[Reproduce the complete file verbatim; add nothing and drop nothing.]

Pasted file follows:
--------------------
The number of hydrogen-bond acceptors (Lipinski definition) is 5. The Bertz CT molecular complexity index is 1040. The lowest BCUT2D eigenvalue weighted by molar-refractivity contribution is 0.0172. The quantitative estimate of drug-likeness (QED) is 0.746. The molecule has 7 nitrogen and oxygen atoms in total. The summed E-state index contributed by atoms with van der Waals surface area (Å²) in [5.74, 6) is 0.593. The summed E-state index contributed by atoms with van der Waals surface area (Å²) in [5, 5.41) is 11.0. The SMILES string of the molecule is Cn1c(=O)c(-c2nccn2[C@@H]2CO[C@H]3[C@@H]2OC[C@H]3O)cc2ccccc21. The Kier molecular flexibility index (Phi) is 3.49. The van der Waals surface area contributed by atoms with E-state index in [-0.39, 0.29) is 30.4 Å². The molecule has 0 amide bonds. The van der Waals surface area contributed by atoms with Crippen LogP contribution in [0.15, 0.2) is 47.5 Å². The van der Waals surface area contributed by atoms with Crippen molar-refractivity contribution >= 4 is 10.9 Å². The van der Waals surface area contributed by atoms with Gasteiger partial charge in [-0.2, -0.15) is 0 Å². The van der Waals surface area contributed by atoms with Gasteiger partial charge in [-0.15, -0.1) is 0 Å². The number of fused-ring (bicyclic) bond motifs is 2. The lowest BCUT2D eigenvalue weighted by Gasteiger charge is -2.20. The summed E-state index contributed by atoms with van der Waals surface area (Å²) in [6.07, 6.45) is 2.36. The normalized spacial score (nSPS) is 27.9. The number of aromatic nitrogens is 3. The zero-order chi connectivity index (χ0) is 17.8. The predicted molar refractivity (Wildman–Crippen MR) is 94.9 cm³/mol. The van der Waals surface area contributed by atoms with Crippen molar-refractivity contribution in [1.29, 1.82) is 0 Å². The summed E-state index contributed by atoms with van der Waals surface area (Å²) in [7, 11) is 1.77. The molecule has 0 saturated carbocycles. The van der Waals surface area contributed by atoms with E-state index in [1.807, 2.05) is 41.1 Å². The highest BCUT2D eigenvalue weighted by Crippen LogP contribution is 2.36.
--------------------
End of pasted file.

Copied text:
The number of hydrogen-bond acceptors (Lipinski definition) is 5. The Bertz CT molecular complexity index is 1040. The lowest BCUT2D eigenvalue weighted by molar-refractivity contribution is 0.0172. The quantitative estimate of drug-likeness (QED) is 0.746. The molecule has 7 nitrogen and oxygen atoms in total. The summed E-state index contributed by atoms with van der Waals surface area (Å²) in [5.74, 6) is 0.593. The summed E-state index contributed by atoms with van der Waals surface area (Å²) in [5, 5.41) is 11.0. The SMILES string of the molecule is Cn1c(=O)c(-c2nccn2[C@@H]2CO[C@H]3[C@@H]2OC[C@H]3O)cc2ccccc21. The Kier molecular flexibility index (Phi) is 3.49. The van der Waals surface area contributed by atoms with E-state index in [-0.39, 0.29) is 30.4 Å². The molecule has 0 amide bonds. The van der Waals surface area contributed by atoms with Crippen LogP contribution in [0.15, 0.2) is 47.5 Å². The van der Waals surface area contributed by atoms with Crippen molar-refractivity contribution >= 4 is 10.9 Å². The van der Waals surface area contributed by atoms with Gasteiger partial charge in [-0.2, -0.15) is 0 Å². The van der Waals surface area contributed by atoms with Gasteiger partial charge in [-0.15, -0.1) is 0 Å². The number of fused-ring (bicyclic) bond motifs is 2. The lowest BCUT2D eigenvalue weighted by Gasteiger charge is -2.20. The summed E-state index contributed by atoms with van der Waals surface area (Å²) in [6.07, 6.45) is 2.36. The normalized spacial score (nSPS) is 27.9. The number of aromatic nitrogens is 3. The zero-order chi connectivity index (χ0) is 17.8. The predicted molar refractivity (Wildman–Crippen MR) is 94.9 cm³/mol. The van der Waals surface area contributed by atoms with Crippen molar-refractivity contribution in [1.29, 1.82) is 0 Å². The summed E-state index contributed by atoms with van der Waals surface area (Å²) in [7, 11) is 1.77. The molecule has 0 saturated carbocycles. The van der Waals surface area contributed by atoms with E-state index in [1.807, 2.05) is 41.1 Å². The highest BCUT2D eigenvalue weighted by Crippen LogP contribution is 2.36.